You walk into a dark, musty bar. Unfamiliar smells sting and intrigue your nostrils as you glance around at the otherworldy clientele.
Beady eyes watch from the shadows as somebody approaches to tell you they don’t like you and that their friend doesn’t like you either. Welcome to The Boot on a Wednesday afternoon in Burnley.
Nah just kidding, you’re at Mos Eisley spaceport on Tatooine, and you’re playing a stunningly accurate version of it created in Unreal Engine 4 by talented Obsidian developers.
Headed up by one Jason Lewis, there’s a team of 17 devs creating the spaceport to learn more about how Unreal Engine 4 works in their spare time. Naturally, it doesn’t hurt that they’re all self-proclaimed Star Wars fans. Probably unlike the regulars at The Boot in Burnley.
Lewis spoke to 80.lv about the project:
Originally it was just going to be the Falcon sitting in Docking Bay 94 so I could run around and look at it in real-time.
Then I thought it would be neat to add the interior to the docking bay, and then maybe some of the surrounding Mos Eisley city, then I thought ‘hey, let’s put the Mos Eisley Cantina in as well!’
It was at this point that I realised the scope of this project had grown beyond my ability to finish it by myself, so I extended an invitation to several of the artists working with me at Obsidian to help out with this project in their free time, and I got many very enthusiastic YES responses, so I divided up the work based on the time and effort commitments that volunteers were willing to put into it.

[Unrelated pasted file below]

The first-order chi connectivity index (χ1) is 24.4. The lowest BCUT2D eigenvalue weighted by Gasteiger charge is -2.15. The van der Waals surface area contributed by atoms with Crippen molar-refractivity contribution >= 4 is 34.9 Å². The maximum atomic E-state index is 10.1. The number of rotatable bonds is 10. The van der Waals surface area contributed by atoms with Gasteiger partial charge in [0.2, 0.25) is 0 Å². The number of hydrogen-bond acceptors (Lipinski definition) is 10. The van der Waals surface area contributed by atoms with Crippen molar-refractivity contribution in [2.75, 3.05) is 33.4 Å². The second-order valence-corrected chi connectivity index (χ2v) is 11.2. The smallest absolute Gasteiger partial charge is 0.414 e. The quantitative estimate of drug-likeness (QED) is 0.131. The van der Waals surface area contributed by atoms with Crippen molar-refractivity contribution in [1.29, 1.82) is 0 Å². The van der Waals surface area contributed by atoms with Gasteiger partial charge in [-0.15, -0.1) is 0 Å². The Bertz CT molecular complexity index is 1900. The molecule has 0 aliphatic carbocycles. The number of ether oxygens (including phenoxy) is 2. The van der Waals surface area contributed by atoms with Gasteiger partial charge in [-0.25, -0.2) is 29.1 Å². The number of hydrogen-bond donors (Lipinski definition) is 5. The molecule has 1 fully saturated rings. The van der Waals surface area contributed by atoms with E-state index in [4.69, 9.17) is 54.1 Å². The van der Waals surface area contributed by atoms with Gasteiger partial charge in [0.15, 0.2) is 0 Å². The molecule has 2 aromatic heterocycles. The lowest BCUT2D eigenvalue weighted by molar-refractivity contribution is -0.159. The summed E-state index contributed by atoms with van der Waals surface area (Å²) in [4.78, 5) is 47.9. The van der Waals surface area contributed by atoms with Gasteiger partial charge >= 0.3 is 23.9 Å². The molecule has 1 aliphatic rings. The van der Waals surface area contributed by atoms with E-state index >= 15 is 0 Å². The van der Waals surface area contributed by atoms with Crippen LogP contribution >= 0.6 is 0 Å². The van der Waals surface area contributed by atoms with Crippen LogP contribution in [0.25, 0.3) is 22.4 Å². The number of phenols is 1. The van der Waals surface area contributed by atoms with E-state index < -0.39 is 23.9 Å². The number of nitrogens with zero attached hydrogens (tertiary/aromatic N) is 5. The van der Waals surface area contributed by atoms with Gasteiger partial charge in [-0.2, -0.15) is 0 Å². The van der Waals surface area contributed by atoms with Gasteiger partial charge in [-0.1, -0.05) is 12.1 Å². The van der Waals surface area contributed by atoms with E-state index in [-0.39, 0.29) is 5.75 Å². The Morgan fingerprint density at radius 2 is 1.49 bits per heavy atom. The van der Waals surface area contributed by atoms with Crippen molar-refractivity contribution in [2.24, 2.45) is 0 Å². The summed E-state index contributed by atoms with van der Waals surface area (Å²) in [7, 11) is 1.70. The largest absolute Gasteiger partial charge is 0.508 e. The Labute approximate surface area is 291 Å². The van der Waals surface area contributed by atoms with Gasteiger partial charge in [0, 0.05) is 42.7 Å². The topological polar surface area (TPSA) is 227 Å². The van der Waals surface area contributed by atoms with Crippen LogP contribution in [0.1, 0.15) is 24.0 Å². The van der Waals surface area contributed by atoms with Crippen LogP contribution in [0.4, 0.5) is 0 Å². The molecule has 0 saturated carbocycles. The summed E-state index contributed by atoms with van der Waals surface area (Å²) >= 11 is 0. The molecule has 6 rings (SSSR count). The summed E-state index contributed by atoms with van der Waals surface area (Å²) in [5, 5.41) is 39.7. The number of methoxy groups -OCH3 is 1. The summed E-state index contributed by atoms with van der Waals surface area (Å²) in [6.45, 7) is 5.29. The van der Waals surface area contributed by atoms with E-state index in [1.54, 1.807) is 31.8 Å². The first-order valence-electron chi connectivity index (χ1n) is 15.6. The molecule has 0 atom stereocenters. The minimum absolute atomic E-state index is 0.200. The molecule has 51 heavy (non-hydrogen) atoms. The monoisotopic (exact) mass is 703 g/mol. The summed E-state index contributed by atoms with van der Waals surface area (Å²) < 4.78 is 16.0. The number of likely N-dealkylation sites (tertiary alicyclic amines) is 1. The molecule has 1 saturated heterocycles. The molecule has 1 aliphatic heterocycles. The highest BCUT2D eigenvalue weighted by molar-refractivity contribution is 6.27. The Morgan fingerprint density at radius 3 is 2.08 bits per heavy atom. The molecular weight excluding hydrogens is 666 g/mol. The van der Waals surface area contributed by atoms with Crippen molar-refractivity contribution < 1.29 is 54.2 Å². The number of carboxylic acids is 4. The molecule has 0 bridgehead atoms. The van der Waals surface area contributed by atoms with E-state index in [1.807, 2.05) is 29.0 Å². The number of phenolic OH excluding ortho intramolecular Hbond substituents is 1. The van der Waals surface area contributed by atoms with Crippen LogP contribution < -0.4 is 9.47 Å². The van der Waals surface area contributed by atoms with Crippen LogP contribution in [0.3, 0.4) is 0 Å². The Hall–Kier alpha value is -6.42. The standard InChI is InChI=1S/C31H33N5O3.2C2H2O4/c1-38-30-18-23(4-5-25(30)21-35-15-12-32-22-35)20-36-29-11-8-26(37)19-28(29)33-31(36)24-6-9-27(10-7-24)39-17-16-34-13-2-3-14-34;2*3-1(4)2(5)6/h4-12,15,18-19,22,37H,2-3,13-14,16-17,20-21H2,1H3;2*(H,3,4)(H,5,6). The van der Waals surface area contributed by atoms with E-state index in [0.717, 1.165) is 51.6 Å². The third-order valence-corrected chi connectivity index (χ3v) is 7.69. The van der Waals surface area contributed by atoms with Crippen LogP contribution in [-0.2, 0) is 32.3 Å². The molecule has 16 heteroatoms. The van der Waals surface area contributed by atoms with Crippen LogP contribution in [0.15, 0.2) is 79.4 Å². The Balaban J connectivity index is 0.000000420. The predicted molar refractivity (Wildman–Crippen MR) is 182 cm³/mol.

Lewis was also keen to point out that this is in no way a full game, but rather a lovingly crafted piece of art that fans can run around and enjoy.
The real kicker is that they’re working on a VR mode for the level so you can actually put yourself in the spaceport in the near future.
Ideally, while you’re sat in The Boot in Burnley enjoying a nice lukewarm pint of best.
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More of a concept than a journalist, Tom Percival was forged in the bowels of Salford University from which he emerged grasping a Masters in journalism.
Since then his rise has been described by himself as ‘meteoric’ rising to the esteemed rank of Social Editor at UNILAD as well as working at the BBC, Manchester Evening News, and ITV.
He credits his success to three core techniques, name repetition, personality mirroring, and never breaking off a handshake.